Each year, the winners are announced in a special feature published in The Globe and Mail, which is our media sponsor on the competition. For our detailed Reasons for Selection, please review the full list of winners below. Publishing detailed Reasons for Selection is a distinguishing feature of our competition: it provides transparency in the selection of winners and “raises the bar” so that other employers can discover and adopt initiatives that work well elsewhere.

Eligibility Requirements

Any employer with its head office or principal place of business in Canada may apply for our national competition. Employers of any size may apply, whether private or public sector.

A student working in the House of Commons page program in 2018

2022 Competition

Applications for our 2022 competition will be available early in 2021. Our 2022 winners will be announced in a special announcement magazine early in 2022. Join our mailing list to stay up to date and receive an application for next year's competition.

Lena, an employee at Health Canada, at her desk
Lena, an employee at Health Canada, at her desk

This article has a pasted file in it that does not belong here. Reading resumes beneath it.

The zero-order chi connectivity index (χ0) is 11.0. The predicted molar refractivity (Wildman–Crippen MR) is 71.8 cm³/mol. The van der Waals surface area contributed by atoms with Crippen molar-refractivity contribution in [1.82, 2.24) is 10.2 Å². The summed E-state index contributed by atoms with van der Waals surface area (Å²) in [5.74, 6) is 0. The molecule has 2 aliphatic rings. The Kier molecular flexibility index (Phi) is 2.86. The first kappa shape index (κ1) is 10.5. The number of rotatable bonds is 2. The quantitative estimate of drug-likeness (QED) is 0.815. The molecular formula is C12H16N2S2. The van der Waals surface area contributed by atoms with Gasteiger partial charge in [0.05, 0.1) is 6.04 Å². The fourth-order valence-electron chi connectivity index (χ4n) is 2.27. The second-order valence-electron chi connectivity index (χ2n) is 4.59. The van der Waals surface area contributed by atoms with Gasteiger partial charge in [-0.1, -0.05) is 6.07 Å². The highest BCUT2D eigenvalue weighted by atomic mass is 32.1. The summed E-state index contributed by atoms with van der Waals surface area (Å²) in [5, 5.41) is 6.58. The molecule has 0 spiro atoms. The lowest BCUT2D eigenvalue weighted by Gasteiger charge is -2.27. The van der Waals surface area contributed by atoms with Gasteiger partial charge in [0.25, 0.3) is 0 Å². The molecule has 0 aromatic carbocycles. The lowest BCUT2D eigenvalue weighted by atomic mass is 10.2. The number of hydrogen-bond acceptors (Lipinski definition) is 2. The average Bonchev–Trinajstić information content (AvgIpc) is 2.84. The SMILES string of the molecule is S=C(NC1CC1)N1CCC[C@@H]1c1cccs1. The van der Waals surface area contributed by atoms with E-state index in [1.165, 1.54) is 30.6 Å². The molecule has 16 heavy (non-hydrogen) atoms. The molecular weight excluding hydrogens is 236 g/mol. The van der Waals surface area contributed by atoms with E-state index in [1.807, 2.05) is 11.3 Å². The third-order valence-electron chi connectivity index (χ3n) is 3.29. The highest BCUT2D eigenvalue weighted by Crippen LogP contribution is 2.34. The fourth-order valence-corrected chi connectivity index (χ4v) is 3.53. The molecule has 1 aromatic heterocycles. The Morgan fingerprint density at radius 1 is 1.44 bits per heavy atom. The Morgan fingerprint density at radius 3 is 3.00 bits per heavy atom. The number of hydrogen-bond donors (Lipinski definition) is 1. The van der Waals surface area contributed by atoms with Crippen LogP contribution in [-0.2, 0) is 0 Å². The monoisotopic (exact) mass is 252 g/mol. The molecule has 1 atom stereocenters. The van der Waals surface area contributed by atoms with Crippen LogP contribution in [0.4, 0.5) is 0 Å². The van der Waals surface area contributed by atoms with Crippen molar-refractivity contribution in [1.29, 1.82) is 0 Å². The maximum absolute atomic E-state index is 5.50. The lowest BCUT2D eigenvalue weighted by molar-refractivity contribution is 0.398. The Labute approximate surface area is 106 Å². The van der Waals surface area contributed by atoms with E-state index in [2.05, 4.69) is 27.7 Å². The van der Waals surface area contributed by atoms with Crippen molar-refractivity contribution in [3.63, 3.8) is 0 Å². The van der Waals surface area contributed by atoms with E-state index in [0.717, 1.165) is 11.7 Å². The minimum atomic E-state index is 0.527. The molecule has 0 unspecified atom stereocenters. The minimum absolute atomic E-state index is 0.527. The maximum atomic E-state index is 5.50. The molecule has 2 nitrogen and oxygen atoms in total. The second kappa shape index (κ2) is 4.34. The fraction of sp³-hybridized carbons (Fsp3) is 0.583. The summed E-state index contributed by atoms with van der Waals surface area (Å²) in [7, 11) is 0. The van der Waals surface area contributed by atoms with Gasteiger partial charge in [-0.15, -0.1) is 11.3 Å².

Silver Linings

The pandemic has been tough, but Canada’s Top Employers for Young People offer a lot of support

As nearly everyone who is not a shareholder of Zoom Video Communications Inc. has said at some point, 2020 was an awful year. Amid a tragic pandemic, it was especially tough for many young people looking for a job. And yet – there were silver linings, too, which are continuing well into 2021 and beyond.

If you talk to winners of the Canada’s Top Employers for Young People 2021 competition, you learn that many managed to keep intact their programs for young people, such as internships and co-ops, and run them virtually. Among them was RBC, one of the country’s biggest employers, with 1,400 summer students globally. Another was KPMG LLP (Canada), the Toronto-based professional services firm, which turned on a dime to create an on-screen internship and co-op program.